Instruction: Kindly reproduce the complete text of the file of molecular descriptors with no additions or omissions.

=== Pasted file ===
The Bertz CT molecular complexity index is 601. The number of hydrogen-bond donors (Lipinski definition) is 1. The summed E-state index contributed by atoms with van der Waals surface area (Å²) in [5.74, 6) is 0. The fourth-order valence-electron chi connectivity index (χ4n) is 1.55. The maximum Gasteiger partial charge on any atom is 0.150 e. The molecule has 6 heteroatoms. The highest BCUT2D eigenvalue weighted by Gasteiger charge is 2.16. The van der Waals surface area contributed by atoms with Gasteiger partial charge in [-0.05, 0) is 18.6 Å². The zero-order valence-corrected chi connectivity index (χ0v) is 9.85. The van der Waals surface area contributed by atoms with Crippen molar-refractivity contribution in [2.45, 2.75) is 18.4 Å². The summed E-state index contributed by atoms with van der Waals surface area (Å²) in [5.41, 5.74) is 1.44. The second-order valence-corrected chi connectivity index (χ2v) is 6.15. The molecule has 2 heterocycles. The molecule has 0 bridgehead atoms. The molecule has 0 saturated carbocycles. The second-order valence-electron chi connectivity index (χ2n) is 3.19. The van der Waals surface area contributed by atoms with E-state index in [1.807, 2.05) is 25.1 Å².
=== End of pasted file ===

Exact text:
The Bertz CT molecular complexity index is 601. The number of hydrogen-bond donors (Lipinski definition) is 1. The summed E-state index contributed by atoms with van der Waals surface area (Å²) in [5.74, 6) is 0. The fourth-order valence-electron chi connectivity index (χ4n) is 1.55. The maximum Gasteiger partial charge on any atom is 0.150 e. The molecule has 6 heteroatoms. The highest BCUT2D eigenvalue weighted by Gasteiger charge is 2.16. The van der Waals surface area contributed by atoms with Gasteiger partial charge in [-0.05, 0) is 18.6 Å². The zero-order valence-corrected chi connectivity index (χ0v) is 9.85. The van der Waals surface area contributed by atoms with Crippen molar-refractivity contribution in [2.45, 2.75) is 18.4 Å². The summed E-state index contributed by atoms with van der Waals surface area (Å²) in [5.41, 5.74) is 1.44. The second-order valence-corrected chi connectivity index (χ2v) is 6.15. The molecule has 2 heterocycles. The molecule has 0 bridgehead atoms. The molecule has 0 saturated carbocycles. The second-order valence-electron chi connectivity index (χ2n) is 3.19. The van der Waals surface area contributed by atoms with E-state index in [1.807, 2.05) is 25.1 Å².